12 jul. 2004

I might as well quote the entire CC poem:

LIGHT AS MICA BROKEN (Solution Passage p. 34)

The core of bees is alight with leaded peals [IP, with 1 anapest thrown in]
swell out their gauze to an owl of stone [Iambic tetrameter, 1 anapest]

They stream down the terra cotta gullet once tuned [IP, 1 anapest]
wishing in the cancels of the traffic moon [Iambic hexameter, with first syllable missing]

Touch at the coiling of the mystery [IP, "inverted" first "foot"]
we wish they own [Iambic dimeter]

In pools of chatter the link to breaks [Iambic tetrameter, 1 anapest]
we never turn home in the pestle of their clouds [IP, 2 anapests]

The bees have gained their shine from
their ways alone [IP, 1 anapest, divided into two lines]

Most of the "beats" in the poem are strongly marked "content" words. The only exception prepositions are "in" and "of" between two unaccented syllables, in line four and again in line 8. (The last syllable of "mystery" also has a lighter stress.) The metrical norm seems to be an iambic line of between 4 and 6 "feet," with one anapestic substitution per line.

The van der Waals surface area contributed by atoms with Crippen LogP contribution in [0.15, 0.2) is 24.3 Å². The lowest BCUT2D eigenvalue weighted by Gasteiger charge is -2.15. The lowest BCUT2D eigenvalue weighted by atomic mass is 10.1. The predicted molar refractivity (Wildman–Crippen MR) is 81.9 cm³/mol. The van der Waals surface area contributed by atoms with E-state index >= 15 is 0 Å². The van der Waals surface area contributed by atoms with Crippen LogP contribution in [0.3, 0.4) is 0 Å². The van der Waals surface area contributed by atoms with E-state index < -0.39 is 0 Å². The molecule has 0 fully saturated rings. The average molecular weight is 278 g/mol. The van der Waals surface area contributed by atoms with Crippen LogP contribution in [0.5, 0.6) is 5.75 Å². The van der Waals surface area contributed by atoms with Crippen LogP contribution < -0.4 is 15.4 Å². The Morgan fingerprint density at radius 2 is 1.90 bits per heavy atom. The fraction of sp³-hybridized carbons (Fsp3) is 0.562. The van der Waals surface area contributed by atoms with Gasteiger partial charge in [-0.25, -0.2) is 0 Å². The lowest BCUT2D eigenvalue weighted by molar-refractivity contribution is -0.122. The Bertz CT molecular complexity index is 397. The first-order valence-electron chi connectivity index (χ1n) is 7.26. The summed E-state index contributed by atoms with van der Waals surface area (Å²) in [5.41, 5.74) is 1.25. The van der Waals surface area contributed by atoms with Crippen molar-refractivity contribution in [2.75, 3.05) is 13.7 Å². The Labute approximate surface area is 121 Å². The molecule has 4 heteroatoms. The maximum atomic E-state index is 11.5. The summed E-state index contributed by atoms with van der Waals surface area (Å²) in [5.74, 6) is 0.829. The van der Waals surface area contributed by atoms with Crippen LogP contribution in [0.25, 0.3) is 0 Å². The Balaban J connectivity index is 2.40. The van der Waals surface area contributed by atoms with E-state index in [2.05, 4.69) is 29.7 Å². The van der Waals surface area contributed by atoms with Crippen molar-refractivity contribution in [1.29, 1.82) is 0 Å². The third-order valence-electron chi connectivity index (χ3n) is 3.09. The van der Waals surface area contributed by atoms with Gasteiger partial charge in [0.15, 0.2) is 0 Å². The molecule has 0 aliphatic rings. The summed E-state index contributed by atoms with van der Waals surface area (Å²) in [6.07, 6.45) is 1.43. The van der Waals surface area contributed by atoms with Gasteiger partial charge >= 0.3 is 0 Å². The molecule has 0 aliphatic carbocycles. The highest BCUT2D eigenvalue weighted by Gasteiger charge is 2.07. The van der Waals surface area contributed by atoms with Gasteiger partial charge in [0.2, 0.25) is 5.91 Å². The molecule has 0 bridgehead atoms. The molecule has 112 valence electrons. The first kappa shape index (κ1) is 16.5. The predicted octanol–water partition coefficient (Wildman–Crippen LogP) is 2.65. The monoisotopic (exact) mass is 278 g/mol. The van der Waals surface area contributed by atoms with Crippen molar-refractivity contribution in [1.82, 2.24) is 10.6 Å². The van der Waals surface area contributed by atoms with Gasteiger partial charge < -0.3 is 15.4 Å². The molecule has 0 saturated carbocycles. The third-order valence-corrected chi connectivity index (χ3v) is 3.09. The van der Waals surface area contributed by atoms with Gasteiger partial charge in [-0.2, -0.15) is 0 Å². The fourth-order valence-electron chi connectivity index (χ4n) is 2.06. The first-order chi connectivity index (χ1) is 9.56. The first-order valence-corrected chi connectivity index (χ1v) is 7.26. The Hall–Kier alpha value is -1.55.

Variation and constancy. That's pretty much the name of the game. How much constancy do we need before variation becomes meaningful? This might depend on the reader. For me, the Clark Coolidge poem strikes just the right bargain. The form feels "organic," made for the occasion, yet it is strongly rhythmic enough to satisfy all but the most rigid formalist.


Update: if you've come here through a link from a certain "rigid formalist" you can make up your own mind about whether Coolidge's poem is simply "crap." That's not a critical argument, it's just an assertion. I never said that Coolidge was trying to write in meter. I feel my scansion does in fact illuminate the poem's rhythms; the idea that the ghost of meter haunts free verse is hardly original or novel, and my demonstration of this fact in thi particular case is quite unremarkable. Whether the poem is judged to be successful or not is different question. I for one find it highly evocative.